Luau Type Checking Beta!

The standard Lua solution to get the same result is:

return string == String and true or false

The conditional operator is more of a feature for “curly bracket” languages like C++, JavaScript, etc. Currently you can replicate this with a and b or c. However it messes up when b is falsey. "hi" ? false : true evaluates to false, but "hi" and false or true evaluates to true because of the nature of the and and or operators.

Btw a == a and true or false is redundant since the == operator always returns true or false


It’s been over a month and I’ve gotten no word on this bug, and it has not been fixed:

sorry for the month-late response…

The reason why the spawn function warns like it does is because the annotation for the inside function has to return nil instead of nothing, which is redundant:

-- current correct way of using spawn:
spawn(function() => nil -- or `nil?`

The type surface from zeuxcg shows this:

-- somewhere down there,
-- inner fn annotation returns nil explicitly
local spawn: ( ()=>(nil) ) => (nil)

-- should be:
local spawn: ( ()=>() ) => ()

It would make more sense for literal nothingness and nil to be identical in type like how vanilla Lua treats it.


Might have something to do with userdatas not being fully supported yet. The editor believes that tables are the only objects you can call methods on or set values to.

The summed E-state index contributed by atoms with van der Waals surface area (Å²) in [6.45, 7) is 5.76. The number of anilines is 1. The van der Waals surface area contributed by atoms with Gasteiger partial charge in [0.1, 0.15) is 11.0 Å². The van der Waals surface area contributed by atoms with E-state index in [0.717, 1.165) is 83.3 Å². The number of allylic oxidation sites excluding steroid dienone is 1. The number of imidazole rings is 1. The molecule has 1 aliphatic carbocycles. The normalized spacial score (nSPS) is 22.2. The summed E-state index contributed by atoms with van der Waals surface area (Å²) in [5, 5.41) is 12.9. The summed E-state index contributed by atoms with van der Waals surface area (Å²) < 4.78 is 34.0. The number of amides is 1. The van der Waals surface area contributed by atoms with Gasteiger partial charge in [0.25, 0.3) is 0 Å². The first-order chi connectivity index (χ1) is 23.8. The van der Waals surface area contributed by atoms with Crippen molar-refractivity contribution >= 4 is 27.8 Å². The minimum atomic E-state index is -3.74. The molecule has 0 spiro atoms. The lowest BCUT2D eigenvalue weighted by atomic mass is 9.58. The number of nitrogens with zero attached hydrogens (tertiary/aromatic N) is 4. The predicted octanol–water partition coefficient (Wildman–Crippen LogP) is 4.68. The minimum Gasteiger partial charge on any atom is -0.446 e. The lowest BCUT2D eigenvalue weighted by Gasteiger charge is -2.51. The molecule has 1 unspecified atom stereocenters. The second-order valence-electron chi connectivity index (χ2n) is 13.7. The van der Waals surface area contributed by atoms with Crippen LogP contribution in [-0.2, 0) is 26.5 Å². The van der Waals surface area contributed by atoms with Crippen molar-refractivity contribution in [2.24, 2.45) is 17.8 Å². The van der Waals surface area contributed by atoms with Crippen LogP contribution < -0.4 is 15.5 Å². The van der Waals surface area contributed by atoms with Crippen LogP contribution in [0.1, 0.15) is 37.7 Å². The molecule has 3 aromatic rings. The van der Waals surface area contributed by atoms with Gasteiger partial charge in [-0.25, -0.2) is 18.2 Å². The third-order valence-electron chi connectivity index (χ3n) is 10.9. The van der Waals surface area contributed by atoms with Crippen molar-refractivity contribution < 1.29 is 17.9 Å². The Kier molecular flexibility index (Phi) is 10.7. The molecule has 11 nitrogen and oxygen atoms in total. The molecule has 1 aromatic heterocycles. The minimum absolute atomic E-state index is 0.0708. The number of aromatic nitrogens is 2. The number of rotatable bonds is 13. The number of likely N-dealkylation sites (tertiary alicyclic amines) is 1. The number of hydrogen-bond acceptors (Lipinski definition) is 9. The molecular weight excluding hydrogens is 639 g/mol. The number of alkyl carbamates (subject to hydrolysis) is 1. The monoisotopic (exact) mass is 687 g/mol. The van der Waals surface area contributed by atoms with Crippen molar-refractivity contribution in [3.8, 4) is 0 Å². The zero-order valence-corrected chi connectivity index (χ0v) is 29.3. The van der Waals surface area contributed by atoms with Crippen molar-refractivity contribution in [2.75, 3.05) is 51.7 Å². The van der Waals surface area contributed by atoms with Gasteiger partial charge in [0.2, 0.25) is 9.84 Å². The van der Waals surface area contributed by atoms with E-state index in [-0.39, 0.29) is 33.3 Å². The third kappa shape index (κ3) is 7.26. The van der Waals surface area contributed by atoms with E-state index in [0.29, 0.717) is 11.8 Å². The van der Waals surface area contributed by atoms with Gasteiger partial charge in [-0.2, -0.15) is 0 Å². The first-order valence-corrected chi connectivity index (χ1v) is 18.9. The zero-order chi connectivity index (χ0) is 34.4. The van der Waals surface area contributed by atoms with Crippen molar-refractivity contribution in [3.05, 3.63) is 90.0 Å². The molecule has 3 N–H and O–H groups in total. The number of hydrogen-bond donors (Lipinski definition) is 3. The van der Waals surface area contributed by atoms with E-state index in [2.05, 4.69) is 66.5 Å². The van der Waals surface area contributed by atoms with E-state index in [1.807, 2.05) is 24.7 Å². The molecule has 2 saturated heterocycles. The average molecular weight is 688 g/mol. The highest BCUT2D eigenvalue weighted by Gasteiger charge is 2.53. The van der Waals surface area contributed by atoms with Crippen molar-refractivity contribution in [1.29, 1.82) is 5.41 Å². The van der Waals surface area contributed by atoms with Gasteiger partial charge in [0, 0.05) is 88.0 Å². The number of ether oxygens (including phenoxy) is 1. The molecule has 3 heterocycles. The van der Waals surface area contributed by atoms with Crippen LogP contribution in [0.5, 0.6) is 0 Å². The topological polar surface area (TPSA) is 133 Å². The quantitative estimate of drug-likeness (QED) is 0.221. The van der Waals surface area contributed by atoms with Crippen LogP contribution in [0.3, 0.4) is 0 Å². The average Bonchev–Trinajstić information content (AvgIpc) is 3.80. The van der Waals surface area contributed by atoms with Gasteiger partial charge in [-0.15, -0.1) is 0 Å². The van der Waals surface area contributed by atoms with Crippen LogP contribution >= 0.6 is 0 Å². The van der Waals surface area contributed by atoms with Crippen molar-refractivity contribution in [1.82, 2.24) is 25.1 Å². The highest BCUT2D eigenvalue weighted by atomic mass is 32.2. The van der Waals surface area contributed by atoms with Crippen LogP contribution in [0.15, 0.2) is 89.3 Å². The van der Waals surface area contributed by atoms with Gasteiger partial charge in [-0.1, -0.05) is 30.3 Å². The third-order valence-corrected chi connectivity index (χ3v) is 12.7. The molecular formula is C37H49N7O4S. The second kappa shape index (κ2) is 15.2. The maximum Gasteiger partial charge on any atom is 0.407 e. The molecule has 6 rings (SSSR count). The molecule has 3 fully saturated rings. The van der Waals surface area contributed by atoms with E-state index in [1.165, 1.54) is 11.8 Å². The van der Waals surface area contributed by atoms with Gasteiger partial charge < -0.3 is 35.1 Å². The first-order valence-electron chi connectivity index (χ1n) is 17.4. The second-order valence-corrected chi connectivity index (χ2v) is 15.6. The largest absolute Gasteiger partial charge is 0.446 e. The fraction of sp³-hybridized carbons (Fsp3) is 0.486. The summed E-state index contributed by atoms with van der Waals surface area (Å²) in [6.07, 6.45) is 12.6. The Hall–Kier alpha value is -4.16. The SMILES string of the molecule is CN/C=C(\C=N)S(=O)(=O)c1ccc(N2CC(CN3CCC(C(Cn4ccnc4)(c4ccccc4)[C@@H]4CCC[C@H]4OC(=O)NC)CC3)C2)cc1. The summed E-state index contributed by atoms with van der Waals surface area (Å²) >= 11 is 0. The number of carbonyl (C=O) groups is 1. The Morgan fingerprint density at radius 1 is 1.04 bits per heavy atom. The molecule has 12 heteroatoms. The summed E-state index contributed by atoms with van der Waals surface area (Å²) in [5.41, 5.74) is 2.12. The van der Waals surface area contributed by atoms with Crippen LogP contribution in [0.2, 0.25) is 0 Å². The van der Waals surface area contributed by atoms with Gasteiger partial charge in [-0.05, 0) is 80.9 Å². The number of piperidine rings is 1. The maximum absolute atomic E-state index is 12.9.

I also get a similar "Not a table: ImageButton|Texture|nil" error in my __newindex metamethod:
self.Instance.Texture = v1

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These warnings doesn’t make sense.

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I think it was because the game not recognize that it are empty tables.

Hello, sorry for annoying you, but i still have a question: If we make a Function and we want to indicate a Parameters that was a Part, how to attempt this, @fun_enthusiast?

This was my idea:

local PartReference ="Part")

local function Test(Part: PartReference)
    --Does this work

local function OtherPossibility(Part: Instance)
    --Or this was the best?

If i indicate that it was a Instance, it will sure work, but it not know that it was a Part. If here was a possibility to full indicate that it was a Part, how to attempt it or it was simply not possible?

It seems if you have strict mode on you can just do this:

local Part ="Part")
local Sound ="Sound")

local function Test(part: Part)

Test(Sound) -- not ok
Test(Part) -- ok
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@Nezuo, i not am using strict mode, then i am new with Luau. Was here not another way to make it (Without the strict mode)?

Non-strict mode is for backwards compatibility so script without types still work. This is why a non-strict typed script does not error when you don’t pass in a Part. Strict mode makes it so it will error if the passed argument is not the right type. If you want to use types, I would suggest using strict mode.

It’s likely because functions do not necessarily return a single value. In this case it should know that setmetatable has a single result, but wrapping the final argument in parentheses should silence the warning:

setmetatable({}, (setmetatable({}, {})))

It’s inconvenient, but I recommend wrapping the final item in an array with parentheses if it’s a function call. This both improves performance, and prevents possible bugs if you decide your function should return more than one value later:

{foo(), foo()}

{foo(), (foo())}

You may also do this for returns or function call arguments, but the performance impact isn’t as significant.

Actually, are there cases where providing the results of a call like this can cause deoptimizations @zuexcg?
For example, how does this: